When aspiring indie filmmakers first turn their lens on their family, often they’re met with a certain amount of reluctance. For his directorial debut The Disappearance of My Mother, Italian cinematographer Beniamino Barrese captures his mother, Benedetta Barzini, a once-iconic model who left the profession to become an outspoken advocate in the late 1970s. At age 75 she still teaches and is celebrated for her academic work and occasional modeling when invited to London’s Fashion Week.

Opening with a device that’s compelling even if it feels out of place in a mostly observant portrait, director Barrese aims to recreate the essence of his mother with an international set of young models all with Barzini’s signature beauty mark painted on. What begins as an inquiry in the film’s early passages slowly turns into a catharsis as the models read aloud from Barzini’s own writings; a young woman speaking of fame and her desire to disappear as she attempts to fit into the mold of the thin supermodel. The pressure grows unbearable.

This brief device, shot in black and white, is a formal counterbalance to painful sequences in which Barrese pressures and even at times deceives his mother into participating, leaving his camera running when she tells him to drop it. The process and frustration is very much on display as Barzini’s desire to disappear is continually made the subject of her son’s inquiry. This would be a much different film in the hands of another filmmaker without the obsession, connection, and access.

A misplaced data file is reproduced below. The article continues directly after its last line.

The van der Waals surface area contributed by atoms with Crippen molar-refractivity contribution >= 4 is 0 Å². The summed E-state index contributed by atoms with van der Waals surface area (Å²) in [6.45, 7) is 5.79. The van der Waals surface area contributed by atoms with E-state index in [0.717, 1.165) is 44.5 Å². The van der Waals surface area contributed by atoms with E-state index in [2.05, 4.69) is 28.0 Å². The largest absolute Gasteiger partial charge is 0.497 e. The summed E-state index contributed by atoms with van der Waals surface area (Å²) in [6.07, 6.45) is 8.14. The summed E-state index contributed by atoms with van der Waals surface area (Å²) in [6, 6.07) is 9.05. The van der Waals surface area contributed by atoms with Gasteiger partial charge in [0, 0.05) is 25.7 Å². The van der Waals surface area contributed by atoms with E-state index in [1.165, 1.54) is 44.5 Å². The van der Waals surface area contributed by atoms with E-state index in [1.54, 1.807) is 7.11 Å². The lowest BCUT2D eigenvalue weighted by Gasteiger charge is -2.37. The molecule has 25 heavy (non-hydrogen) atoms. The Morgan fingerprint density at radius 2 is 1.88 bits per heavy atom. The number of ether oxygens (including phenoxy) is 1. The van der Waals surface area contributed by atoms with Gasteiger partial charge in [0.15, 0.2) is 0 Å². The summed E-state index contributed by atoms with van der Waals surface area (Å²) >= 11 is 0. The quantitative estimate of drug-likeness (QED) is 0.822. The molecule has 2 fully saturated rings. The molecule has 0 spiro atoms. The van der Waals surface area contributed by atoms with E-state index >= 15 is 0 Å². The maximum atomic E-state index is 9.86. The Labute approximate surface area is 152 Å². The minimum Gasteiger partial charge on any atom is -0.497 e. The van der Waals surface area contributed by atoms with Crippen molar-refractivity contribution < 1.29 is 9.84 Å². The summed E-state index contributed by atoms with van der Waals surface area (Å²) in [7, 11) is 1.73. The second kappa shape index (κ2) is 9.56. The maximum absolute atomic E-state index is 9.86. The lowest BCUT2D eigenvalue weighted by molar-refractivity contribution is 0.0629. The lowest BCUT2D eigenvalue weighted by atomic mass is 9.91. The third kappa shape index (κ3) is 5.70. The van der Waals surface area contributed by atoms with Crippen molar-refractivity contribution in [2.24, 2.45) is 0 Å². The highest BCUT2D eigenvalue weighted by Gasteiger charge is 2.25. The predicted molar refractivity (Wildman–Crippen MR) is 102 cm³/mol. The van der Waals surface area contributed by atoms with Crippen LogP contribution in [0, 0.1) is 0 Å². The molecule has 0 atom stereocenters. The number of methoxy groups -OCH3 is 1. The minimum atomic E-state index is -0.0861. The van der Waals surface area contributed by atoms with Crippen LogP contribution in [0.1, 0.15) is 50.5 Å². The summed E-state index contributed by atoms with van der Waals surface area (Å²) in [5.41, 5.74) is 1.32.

The Disappearance of My Mother emerges as a tender and moving portrait in passages as we jump between various modes, including the performative interpretations of Barzini’s journals; a comprehensive overview of her life as told in archival materials including films, television interviews and photographs; and shotgun vérité in which Barrese struggles to capture the image of his mother’s liberation from her public image. The feat is not quite as impossible as it sounds and the aesthetic of this tension succeeds as the young filmmaker occasionally gets the chance to briefly direct his mother in the film’s later passages.

What seems to be missing is much of the filmmaker’s life story. Despite his confession for this obsessive quest, along with moments of on-screen interaction and some home video footage, the director is almost at times as distant as his subject. The Disappearance of My Mother retains a unique honesty even in its most deceptive moments. It documents its central paradox well as Benedatta Barzini simply wishes to lead a quiet life in academia, having lived a once-glamorous life that left her unfulfilled.

This uncomfortable picture is the furthest thing from a vanity project. It’s a refreshing departure from the kind of (mostly American) documentaries in which a prolific subject collaborates closely with a renowned documentarian to tell their story. The Disappearance of My Mother is a bit too rough around the edges, but it’s as honest as it is persistent.

The Disappearance of My Mother premiered at the Sundance Film Festival and opens on December 6.

Follow our festival coverage here.

Grade: B

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